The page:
Bonjour, mes amis,

The world of international diplomacy is a strange and murky affair. I'm
sure that you know that from the days you spent living as a Bedouin
goat herder whilst secretly spying for the British government, that
wasn't you? Oh dear I've said too much.

Anyway back to the matter in hand, this Sunday the world will witness a
unique collaboration as the Grumpy Man DJ team join forces with the
mercurial Zed Van Traumat from Bordeaux at the famous Mr Wolfs Noodle
Bar here in Bristol. Zed, as I'm sure he is known his legions of fans
across the sea is known as an agitator and a free poet capable of
leaving audiences spellbound with his performances. He cites the likes
of Leonard Cohen, Lou Reed, and Stravinksky amongst his influences as
well as the wonderful Jacques Brel and Serge Gainsbourg. He will be
backed by a trio consisting of sax, guitar and percussion and should
provide both an invigorating musical treat as well a chance for you to
brush up on your holiday French.

As ever, the Grumpy Man collective have trawled their collections to
find the songs from every musical genre to leave you quivering in you
seat, as you sip elegantly on that last ill advised glass of Pernod
before stumbling into the night. I'm not sure about the rest of the
gang but I've been searching extra hard for any French gems in my
collection and before you ask, NO - I won't be playing Joe Le Taxi even
if Venessa Paradis is virtually a local now!

What's French for Grumpy man? It's £2 to get in, hope to see you there.

Other than that, we've been asked to curate a night of VISUAL treats as
well as Dj'ing at The Cube in late August. It's also been confirmed
that we will be playing in Minehead at the start of December when
Portishead make their long awaited return to the live music world
(other than the tantalisingly wonderful little set they played for
Grumpy Man at Mr Wolfs in February) at the ATP festival. Coupled with
the 3rd Sunday of the month residency at Mr Wolfs it's going rather
well for a group of people who remain refreshingly capable of ejecting
the CD they are supposed to be playing, nothing beats the sudden "sound
of silence" to the get the blood pumping when your standing behind that
mixer. We like to think that we are keeping the spirit of John Peel

Had an email chat about opera with a friend from the band Aspen Woods the other day and decided to write him the outline for a Bristol based rock opera (you know the sort of thing, a show cointaing niether rock nor opera!) regarding his life in the Bedminster area of Bristol:

So how long before we see the first Aspen Woods rock opera - The Boy from BS3?

It's the tragic tale, which follows the life of a boy, who's promise as one of the the elite Dame Emily Park skateboard team marks him out for greatness at a young age. Sadly the attention and fame start to turn his head and he is slowly seduced by the bright lights of North Street, leading to a serious addiction to Caramel Lattee's and Clarks Pie's.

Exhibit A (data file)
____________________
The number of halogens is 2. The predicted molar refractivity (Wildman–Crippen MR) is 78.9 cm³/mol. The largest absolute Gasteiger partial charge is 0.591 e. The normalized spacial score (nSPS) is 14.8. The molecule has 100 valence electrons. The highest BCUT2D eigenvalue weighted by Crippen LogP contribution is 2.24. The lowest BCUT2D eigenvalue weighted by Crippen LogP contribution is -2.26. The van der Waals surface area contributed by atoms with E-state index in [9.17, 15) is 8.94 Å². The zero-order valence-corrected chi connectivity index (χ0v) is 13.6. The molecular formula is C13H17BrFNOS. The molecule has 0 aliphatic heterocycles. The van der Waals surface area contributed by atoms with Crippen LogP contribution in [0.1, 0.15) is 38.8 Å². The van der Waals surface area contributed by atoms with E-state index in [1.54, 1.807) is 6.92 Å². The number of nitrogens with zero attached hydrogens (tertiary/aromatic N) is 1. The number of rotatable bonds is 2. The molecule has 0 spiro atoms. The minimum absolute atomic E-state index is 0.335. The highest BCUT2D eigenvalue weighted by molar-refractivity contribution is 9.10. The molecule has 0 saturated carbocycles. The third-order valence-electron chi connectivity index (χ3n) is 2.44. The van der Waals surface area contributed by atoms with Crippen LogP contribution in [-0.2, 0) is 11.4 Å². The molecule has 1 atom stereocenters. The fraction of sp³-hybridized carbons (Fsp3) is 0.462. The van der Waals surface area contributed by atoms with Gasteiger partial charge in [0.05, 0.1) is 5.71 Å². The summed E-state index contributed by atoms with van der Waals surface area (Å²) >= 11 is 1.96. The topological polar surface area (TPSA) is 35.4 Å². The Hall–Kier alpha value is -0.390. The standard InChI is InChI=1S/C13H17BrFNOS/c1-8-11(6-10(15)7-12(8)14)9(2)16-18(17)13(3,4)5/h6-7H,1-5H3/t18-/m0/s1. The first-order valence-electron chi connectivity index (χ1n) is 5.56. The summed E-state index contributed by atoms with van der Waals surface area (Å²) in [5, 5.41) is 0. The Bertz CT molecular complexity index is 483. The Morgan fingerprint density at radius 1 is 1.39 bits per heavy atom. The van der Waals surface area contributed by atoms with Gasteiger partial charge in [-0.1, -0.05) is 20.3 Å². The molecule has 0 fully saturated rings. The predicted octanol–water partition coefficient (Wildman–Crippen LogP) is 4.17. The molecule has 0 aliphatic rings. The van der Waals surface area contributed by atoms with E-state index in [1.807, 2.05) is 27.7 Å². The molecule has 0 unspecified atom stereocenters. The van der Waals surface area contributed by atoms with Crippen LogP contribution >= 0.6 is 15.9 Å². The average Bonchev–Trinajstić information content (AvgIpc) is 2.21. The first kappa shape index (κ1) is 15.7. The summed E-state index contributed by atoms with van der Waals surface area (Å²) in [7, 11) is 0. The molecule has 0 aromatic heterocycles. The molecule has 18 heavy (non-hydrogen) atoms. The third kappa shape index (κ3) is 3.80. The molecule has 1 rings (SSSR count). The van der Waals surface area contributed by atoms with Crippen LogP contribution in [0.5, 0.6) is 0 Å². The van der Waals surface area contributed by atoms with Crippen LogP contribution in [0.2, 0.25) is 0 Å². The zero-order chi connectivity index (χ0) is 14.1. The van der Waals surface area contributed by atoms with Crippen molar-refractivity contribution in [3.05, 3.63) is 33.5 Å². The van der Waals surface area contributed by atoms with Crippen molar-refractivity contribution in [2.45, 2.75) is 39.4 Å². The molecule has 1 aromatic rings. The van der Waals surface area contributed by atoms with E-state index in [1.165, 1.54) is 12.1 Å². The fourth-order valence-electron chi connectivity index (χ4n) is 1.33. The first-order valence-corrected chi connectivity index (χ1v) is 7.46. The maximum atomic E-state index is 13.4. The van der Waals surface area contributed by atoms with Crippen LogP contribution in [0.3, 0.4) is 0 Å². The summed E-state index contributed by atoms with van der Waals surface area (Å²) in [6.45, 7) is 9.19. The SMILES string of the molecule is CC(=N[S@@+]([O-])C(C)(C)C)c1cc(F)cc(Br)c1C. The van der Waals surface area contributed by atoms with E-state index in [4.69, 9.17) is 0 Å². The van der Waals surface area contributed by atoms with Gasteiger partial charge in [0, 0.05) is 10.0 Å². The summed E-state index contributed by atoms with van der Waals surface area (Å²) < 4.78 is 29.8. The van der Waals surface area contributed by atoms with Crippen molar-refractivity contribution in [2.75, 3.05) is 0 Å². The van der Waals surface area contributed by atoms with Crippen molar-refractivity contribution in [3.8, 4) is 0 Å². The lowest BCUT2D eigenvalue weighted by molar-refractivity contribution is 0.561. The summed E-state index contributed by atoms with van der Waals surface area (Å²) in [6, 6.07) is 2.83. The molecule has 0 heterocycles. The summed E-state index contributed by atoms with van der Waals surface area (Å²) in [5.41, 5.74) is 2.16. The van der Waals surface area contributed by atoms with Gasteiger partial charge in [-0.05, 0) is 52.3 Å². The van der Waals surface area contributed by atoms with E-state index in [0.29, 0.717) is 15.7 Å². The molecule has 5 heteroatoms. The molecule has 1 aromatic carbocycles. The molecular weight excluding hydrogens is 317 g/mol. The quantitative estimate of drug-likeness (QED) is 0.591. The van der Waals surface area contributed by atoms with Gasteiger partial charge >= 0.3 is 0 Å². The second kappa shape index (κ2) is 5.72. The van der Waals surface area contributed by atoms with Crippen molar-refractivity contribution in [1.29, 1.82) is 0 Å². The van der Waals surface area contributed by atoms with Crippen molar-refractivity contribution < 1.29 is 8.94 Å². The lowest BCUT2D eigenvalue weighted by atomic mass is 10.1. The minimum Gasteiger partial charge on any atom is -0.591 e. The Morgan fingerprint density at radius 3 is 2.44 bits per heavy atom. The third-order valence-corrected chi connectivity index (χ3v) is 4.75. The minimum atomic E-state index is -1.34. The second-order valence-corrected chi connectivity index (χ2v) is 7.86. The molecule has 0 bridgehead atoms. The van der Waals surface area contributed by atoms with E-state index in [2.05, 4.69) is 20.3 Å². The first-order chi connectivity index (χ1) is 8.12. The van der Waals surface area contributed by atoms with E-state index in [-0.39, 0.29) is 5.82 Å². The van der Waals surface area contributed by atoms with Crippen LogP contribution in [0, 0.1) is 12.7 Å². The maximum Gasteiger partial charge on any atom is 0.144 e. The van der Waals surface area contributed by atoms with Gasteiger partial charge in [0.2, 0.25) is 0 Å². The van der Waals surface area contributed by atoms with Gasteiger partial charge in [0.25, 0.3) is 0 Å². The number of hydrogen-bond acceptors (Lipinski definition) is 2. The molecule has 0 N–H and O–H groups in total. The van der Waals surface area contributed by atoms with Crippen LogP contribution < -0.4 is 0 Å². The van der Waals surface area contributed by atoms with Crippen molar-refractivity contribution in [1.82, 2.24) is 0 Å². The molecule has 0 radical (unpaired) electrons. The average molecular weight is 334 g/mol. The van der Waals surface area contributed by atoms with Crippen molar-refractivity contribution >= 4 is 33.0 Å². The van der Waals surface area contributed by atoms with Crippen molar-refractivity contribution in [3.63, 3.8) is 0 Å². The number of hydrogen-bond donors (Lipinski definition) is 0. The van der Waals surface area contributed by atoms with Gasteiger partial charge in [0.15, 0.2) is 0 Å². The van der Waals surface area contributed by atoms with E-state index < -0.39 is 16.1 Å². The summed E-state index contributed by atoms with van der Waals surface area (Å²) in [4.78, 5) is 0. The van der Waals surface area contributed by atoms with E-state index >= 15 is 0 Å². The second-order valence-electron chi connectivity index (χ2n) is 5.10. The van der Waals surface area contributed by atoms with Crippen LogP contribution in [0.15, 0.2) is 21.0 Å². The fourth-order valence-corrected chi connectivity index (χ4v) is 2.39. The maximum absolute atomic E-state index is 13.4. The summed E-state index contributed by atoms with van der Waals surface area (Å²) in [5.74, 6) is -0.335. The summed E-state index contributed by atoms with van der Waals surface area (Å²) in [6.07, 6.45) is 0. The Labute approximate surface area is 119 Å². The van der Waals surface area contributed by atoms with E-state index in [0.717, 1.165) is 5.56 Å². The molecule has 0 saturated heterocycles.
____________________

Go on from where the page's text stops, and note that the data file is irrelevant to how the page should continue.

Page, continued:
It's a downward spiral for the young man, and the emotional ride comes to a head in the the tear jerking Aria "Get I some smokes, if your going to Asdal". In a stroke of genius the producer of the show employs hundreds of migrant East European smokers in as extras to furiously puff away, as a distraught Richy sings about the good old days of watching bands in smoke filled rooms. The emotion of the song coupled with peoples lack of tolerance for smoke, in the current smoke free world means that there is not a dry eye in the house.

Sadly his beautiful young girlfriend finally loses her battle with her spiralling addiction to kitch 2nd clothing from the numerous charity shops in the area and is suffocated by a pair of red velvet loon pants. Richy is distraught and plunges further into his own cafe society hell, now he living purely on Double Espresso's, his wild bulging eyes scaring off even the closest of friends, his skateborading career in tatters as his sells his last board on ebay, to pay for his own crippling addiction.

Then a miracle, stumbling along in search of the latest new cafe to open in the area, he loses his footing and slips into the healing waters of The Malago, the magical stream first cleanses his body, then miraculously his body starts to rejuvenate. Within weeks he back to his best, and is determined to give other people the same chance to start again that he had. He becomes Bristol's own John The Baptist type figure plunging hundreds of unsuspecting local chavs in The Malago and washing the Burberry and Stone Island clothing away.

He become such a local hero that George Ferguson decides to step down as king of Bedminster, bequeathing all his red trousers to Richy in the process. In an emotional finale Richy and George are on the roof of the Tobacco Factory, as a huge crowds cheer from street level. The trousers are exchanged and then tragedy - Richy attempts a fairly straightforward lap around the roof of the building, but his board gets caught up with the ill fitting hem of the newly fitted trouser. Richy plunges to his death.

As the crowds drift away Aspen Woods end the show with a dramatic 45 minute version "Get Happy", reminding everyone that we are all heading to are own judgement day.